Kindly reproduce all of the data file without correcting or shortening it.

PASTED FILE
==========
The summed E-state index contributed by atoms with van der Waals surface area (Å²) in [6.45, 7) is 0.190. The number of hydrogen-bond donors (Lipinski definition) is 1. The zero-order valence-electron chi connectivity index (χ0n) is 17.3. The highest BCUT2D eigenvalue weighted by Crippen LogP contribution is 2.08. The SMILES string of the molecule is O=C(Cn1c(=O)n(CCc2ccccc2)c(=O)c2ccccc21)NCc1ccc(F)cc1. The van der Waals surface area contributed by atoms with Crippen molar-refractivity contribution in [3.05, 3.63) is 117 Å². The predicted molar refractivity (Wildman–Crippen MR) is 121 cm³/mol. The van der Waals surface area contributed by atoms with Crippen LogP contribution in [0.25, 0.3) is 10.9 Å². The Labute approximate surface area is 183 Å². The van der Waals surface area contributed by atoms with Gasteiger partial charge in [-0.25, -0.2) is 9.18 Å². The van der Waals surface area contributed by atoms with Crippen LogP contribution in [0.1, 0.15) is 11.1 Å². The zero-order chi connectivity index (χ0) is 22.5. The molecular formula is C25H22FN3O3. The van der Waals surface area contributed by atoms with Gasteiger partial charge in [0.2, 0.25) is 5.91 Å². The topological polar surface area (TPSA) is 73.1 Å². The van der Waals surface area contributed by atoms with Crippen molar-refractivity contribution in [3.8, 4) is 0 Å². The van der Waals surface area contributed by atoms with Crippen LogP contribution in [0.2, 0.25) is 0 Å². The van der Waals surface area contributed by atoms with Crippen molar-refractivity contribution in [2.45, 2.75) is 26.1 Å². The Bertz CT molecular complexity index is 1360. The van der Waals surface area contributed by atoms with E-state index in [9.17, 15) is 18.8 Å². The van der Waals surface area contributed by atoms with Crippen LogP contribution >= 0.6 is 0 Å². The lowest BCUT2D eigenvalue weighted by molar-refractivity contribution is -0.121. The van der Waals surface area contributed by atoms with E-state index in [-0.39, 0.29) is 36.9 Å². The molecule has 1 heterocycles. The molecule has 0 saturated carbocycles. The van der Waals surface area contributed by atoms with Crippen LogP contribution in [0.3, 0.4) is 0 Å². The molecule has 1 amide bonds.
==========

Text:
The summed E-state index contributed by atoms with van der Waals surface area (Å²) in [6.45, 7) is 0.190. The number of hydrogen-bond donors (Lipinski definition) is 1. The zero-order valence-electron chi connectivity index (χ0n) is 17.3. The highest BCUT2D eigenvalue weighted by Crippen LogP contribution is 2.08. The SMILES string of the molecule is O=C(Cn1c(=O)n(CCc2ccccc2)c(=O)c2ccccc21)NCc1ccc(F)cc1. The van der Waals surface area contributed by atoms with Crippen molar-refractivity contribution in [3.05, 3.63) is 117 Å². The predicted molar refractivity (Wildman–Crippen MR) is 121 cm³/mol. The van der Waals surface area contributed by atoms with Crippen LogP contribution in [0.25, 0.3) is 10.9 Å². The Labute approximate surface area is 183 Å². The van der Waals surface area contributed by atoms with Gasteiger partial charge in [-0.25, -0.2) is 9.18 Å². The van der Waals surface area contributed by atoms with Crippen LogP contribution in [0.1, 0.15) is 11.1 Å². The zero-order chi connectivity index (χ0) is 22.5. The molecular formula is C25H22FN3O3. The van der Waals surface area contributed by atoms with Gasteiger partial charge in [0.2, 0.25) is 5.91 Å². The topological polar surface area (TPSA) is 73.1 Å². The van der Waals surface area contributed by atoms with Crippen molar-refractivity contribution in [3.8, 4) is 0 Å². The van der Waals surface area contributed by atoms with Crippen LogP contribution in [0.2, 0.25) is 0 Å². The van der Waals surface area contributed by atoms with Crippen molar-refractivity contribution in [2.45, 2.75) is 26.1 Å². The Bertz CT molecular complexity index is 1360. The van der Waals surface area contributed by atoms with E-state index in [9.17, 15) is 18.8 Å². The van der Waals surface area contributed by atoms with Crippen LogP contribution >= 0.6 is 0 Å². The lowest BCUT2D eigenvalue weighted by molar-refractivity contribution is -0.121. The van der Waals surface area contributed by atoms with E-state index in [-0.39, 0.29) is 36.9 Å². The molecule has 1 heterocycles. The molecule has 0 saturated carbocycles. The van der Waals surface area contributed by atoms with Crippen LogP contribution in [0.3, 0.4) is 0 Å². The molecule has 1 amide bonds.